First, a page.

Hurd State Park lies on the eastern bank of the Connecticut River roughly between the city of Middletown and the small town of Haddam. The state of CT swears they will stock pheasants in this area. Cooper, the gun pup, and Bella
, the old gun dog rescue, visited this spot together prior to bird season. A trial run after which I thought it best to hunt them individually. Bella won the Nutro biscuit toss up. Late in the afternoon we walked the mile down hill to the meadow, known as Higganum Meadows
, following powerlines and over a seasonal stream wet from recent rain. The land falls quickly and lower and lower you climb passing through hardwoods bright with fall color until you are on the flat meadow that abuts the river. If I was a farmer I would think corn or hay. The state cuts a maze through grass as tall as the average man. I had been told that Bella was a good hunter but my expectations were low. The previous owner was about to drop her off at a shelter before we took her in and he said Bella was quick on birds. He had also tried to give her away to members of his hunt club, but there were no takers for this 7-year-old. Today she worked close and kept an eye out for me. She, as well as Cooper, have learned to change direction on command. “Whup!”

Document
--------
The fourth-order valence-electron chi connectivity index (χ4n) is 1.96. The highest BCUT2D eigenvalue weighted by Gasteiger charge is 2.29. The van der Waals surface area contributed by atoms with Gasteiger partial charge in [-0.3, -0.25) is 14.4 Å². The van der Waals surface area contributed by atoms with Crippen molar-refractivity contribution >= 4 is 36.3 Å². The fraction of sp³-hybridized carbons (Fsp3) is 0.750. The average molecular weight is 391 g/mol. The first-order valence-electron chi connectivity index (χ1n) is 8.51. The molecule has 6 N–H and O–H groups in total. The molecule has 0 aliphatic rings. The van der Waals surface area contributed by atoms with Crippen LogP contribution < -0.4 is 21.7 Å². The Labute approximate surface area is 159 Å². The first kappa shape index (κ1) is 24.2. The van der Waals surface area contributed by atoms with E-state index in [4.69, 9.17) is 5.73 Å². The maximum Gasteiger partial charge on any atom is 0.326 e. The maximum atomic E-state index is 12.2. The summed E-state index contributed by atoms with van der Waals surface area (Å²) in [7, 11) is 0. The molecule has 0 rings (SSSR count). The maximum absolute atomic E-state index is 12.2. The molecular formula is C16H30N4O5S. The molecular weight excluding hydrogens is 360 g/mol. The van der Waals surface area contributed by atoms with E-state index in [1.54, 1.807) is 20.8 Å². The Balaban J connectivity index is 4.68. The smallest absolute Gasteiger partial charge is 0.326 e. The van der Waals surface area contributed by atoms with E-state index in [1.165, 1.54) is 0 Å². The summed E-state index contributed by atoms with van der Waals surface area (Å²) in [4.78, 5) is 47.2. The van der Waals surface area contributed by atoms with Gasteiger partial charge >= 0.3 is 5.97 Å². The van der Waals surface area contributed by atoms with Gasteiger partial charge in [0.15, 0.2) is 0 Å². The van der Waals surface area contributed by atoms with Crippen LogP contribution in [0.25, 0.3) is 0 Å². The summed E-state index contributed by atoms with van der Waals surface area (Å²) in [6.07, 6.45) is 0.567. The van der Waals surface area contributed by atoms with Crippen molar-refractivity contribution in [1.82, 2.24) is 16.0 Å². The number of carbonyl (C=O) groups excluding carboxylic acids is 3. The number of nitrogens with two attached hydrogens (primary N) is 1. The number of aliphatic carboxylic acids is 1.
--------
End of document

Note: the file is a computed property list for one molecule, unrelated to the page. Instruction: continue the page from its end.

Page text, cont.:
She shifted direction, ignoring other dogs and hunters, honoring another dog’s point. I did not expect much action from the put-and-take pheasant this late in the day either. That was probably a good thing since the Ruger Red Label
in the crook of my arm was new. I have held the company of Rugers in chopped corn fields and on skeet fields and sporting clays courses well before they sported choke tubes so this was a reintroduction of sorts, like meeting up with an old acquaintance. Still I shouldered it a few times making sure the recoil pad cleared my vest. Bella was suspicious of the small wave of water coming toward shore but she was thirsty. Reassured when I stood in the swallow water, she felt safe to drink though still suspicious of the rolling ripples. Back up the river bank we made the loop around the back half of the meadow, working the fringe then hunting the soft ground around the marsh hoping for a wayward woodcock. The other hunters had left and Bella was quick to find the remains of downed birds, she looked me in the eyes. "Yes, girl, we are a little late."
On the walk back, I cracked the Ruger and carried it over my shoulder. It was stiff like all new over-and-unders so I opened and closed the action on empty chambers and held two shells in my hand as we climbed the hill to the truck in case we flushed a straggler. I thought I would be the one waiting for her to catch up, but she stopped looking back for me. At home I brushed her out and she looked into my eyes. “Yes it was a good day after all.”
And then the gun pup pushed his nose between us. He wanted to be brushed, too.